Activity Risk Chart For COVID-19: Texas Medical Association
This Chart Shows Crowded Activities, Especially Indoors, Put You More at Risk For COVID-19
Across the US, states have different guidelines about public gatherings or simply going out in public during COVID-19 (think: meeting up with friends vs. taking a trip to the grocery store). The general rule of thumb when it comes to thwarting the spread of the virus is to have extra precautions, like face masks, especially when in crowded indoor areas with poor ventilation. Right before the Fourth of July, the Texas Medical Association came out with a handy chart to help the general public assess their risk before heading out of the house.
The chart, seen above, was created with input from a group of experts in public health, epidemiology, infectious diseases, and other relevant fields, according to a spokesperson. The rankings were made with the assumption that people would participate in the activities while still practicing recommended safety protocols, such as wearing masks, when possible. The activities were assessed by riskiness as it pertained to proximity to others, exposure time, likelihood of compliance to those safety protocols, and whether the activity was indoors or outdoors. (Outdoor activities are generally safer than those held indoors.)
You'll see that such activity, such as opening the mail, going camping, playing tennis, and pumping gas, have low risk ratings. Among the highest-risk activities are going to a bar, concert, religious service with 500-plus people, sports stadium, amusement park, and gym.
John Carlo, MD, is a member of Texas Medical Association's COVID-19 Task Force, and he took part in creating this risk-factor chart. In an interview, he said that the group wanted to put something together that was visually easy to understand. "It's not perfect, and it may not be for every situation, but we're using it as a simple guide for people to make their own decisions on," he noted. The risk factor of these activities is still dependent on your specific situation. For instance, going to the beach has a risk factor of five, but if you're attending a beach that isn't crowded at all, that risk would go down.
Additionally, despite the fact that these physicians rated the risk of going to a hair salon as a seven, one report posted by the CDC showcased an instance where the requirement for stylists and clients to wear masks in a Springfield, MO, salon prevented 139 clients and their secondary contacts from falling ill after contact with two symptomatic stylists who tested positive for COVID-19.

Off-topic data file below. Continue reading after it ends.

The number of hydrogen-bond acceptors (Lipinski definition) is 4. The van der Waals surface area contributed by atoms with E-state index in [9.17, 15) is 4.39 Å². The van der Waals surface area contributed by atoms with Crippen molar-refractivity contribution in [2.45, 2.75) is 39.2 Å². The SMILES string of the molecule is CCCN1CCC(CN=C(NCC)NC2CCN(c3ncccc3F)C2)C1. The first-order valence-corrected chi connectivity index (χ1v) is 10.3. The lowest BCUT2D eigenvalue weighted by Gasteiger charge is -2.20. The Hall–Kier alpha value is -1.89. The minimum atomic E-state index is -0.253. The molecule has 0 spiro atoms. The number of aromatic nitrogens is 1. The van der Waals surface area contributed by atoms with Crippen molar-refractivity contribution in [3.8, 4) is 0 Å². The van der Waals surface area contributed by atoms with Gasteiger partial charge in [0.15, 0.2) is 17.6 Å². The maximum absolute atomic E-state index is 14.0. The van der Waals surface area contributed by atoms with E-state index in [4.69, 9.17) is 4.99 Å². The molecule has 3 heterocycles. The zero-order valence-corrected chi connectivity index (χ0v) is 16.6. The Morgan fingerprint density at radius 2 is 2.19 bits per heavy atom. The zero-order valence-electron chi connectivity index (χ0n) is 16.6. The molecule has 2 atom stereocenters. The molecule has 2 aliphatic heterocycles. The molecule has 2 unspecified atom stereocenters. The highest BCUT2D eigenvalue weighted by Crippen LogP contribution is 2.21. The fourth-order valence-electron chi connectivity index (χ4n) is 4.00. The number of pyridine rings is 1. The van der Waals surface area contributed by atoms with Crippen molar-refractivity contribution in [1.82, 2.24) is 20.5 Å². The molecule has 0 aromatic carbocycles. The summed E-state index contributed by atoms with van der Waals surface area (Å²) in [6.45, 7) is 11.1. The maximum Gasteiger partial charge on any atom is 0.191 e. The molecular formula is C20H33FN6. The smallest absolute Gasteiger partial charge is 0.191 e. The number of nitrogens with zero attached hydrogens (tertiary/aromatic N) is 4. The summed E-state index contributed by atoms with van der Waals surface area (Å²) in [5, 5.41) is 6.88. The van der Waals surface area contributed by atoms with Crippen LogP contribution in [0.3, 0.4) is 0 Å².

The doctors from Texas Medical Association have not provided any guidance suggesting the risk factor of these activities shown in the chart is no longer relevant, the spokesperson confirmed. But as mentioned, the graphic, which you can print as a PDF here, is merely a guide to help you make decisions before heading out. Essentially, use common sense prior to being around people you do not live with.
"In general, the more closely you interact with others and the longer that interaction, the higher the risk of COVID-19 spread," the CDC states. (Remember, the main form of transmission that the CDC focuses on is person to person through respiratory droplets.) It also names other important factors to think through: local orders and transmission in your own community, the need for public transportation, where the activity is being held and how close you'll be to others, as well as how long you'll be doing that specific activity.
POPSUGAR aims to give you the most accurate and up-to-date information about the coronavirus, but details and recommendations about this pandemic may have changed since publication. For the latest information on COVID-19, please check out resources from the WHO, CDC, and local public health departments.